The mandolin family technically consists of four different instruments, all varying in size but with individual names. The mandolin is the most well-know, with a scale length of fourteen inches, and a usual body width of 10 and ¼ inches. Of course, we see a deviation in that standard with the Seagull S8 model, which was specifically designed to be slimmer than the traditional mandolin and a good fit for the traveling musician. The actual scale length is what determines the instrument, with the mandolin’s viola-like cousin, the mandola having a larger scale length of seventeen inches. The longer the scale length, the deeper in tone the instrument can go. There is the lesser-known octave mandolin, which is tuned a full octave below the standard mandolin with a twenty-inch scale length. Continuing our comparison to the violin family, the octave mandolin would be a step between the viola and the cello. The last and largest in the mandolin family is the mandocello, which is pretty self-described. Having a baritone-bass tone, the mandocello has a scale length of 24 and ¾ inches and a beautifully rich, deep sound.
Well thought out accessories can drastically enhance your playing experience, adding to comfort, ease of playability, tuning, and fretboard manipulation. Some of the most common accessories for beginners and professionals alike are:
Mandolin Strap – Necessary for playing while standing
Mandolin Capo – A small clip that is placed on the fretboard against the strings to easily play higher up the instrument’s neck without sacrificing tone.
Mandolin Case – A necessary accessory to protect your musical instrument.
Tuner – Tuning capabilities of stringed instruments have come a long way with the invention of electronic tuners. Simply play a string and the tuner will evaluate your pitch to complete accuracy. Tuning made easy for any beginner!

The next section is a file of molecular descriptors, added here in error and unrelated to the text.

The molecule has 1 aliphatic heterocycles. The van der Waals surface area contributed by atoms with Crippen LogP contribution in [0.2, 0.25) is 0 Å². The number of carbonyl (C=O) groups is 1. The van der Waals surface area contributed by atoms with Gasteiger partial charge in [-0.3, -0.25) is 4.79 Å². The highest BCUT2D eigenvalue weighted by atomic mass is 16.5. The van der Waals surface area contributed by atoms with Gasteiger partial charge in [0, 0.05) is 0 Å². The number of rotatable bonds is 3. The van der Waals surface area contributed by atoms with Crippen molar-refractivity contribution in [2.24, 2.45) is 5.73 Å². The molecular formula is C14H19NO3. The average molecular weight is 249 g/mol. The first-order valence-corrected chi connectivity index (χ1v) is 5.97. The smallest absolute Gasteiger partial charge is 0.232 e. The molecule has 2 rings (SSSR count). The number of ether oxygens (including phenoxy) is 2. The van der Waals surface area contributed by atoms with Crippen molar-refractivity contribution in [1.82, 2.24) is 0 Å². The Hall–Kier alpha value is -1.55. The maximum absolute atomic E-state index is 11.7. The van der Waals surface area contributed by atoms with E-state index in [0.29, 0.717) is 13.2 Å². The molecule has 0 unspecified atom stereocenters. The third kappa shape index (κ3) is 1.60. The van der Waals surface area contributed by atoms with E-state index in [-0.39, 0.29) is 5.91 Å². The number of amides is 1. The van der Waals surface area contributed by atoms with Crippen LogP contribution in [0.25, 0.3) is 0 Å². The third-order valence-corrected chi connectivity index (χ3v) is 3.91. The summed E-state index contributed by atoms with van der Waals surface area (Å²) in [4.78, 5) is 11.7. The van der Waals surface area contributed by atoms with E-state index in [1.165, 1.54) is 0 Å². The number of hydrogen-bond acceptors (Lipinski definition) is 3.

Proper care of such an instrument would include keeping it in its protective case when not in use, away from water at all costs to avoid warping the wood, and mindful of the temperature of its environment. The heat will cause the instrument to expand, throwing the tuning exponentially.
If you notice your strings will not hold their tuning, it may be time to replace them. If you are a beginner, I suggest taking your mandolin to a professional to be re-strung properly. If you are an avid DIY’er and feel comfortable re-stringing your mandolin yourself, you will need a wire cutter, a peg winder, and a tuner. Simply remove the tailpiece of your mandolin, remove the tension from your current strings by un-tuning them until they are loose enough to remove, and replace with your new strings carefully following the way they were removed.
All of the mandolins on our list are excellent instruments, each unique in their styles and craftsmanship. However, after a careful review of the most important qualities that a mandolin the best under $1000, we have chosen three as our top recommendations.
For Editor’s Choice: The Eastman MD305 for its overall individually handcrafted design, adjustable bridge, and beautiful traditional satin finish at an unbelievably reasonable price. No other instrument matched its affordability while maintaining solid-wood materials and individual craftsmanship.
For Premium Pick: The Washburn 8-String Mandolin, a vintage yet traditionally astounding instrument. The detail in the craftsmanship truly sets this mandolin apart as the only all-solid instrument on our list. For the professional musician or the devout player, this mandolin sound is just as breathtaking as its beauty.
For Best Value: Gold Tone GME-4 Mandolin, the perfect gift for beginners. At an unbeatable price with the most customizable playing experience, the GME-4 is a great choice for an instrument with quality sound, a sleek look, and diverse playability.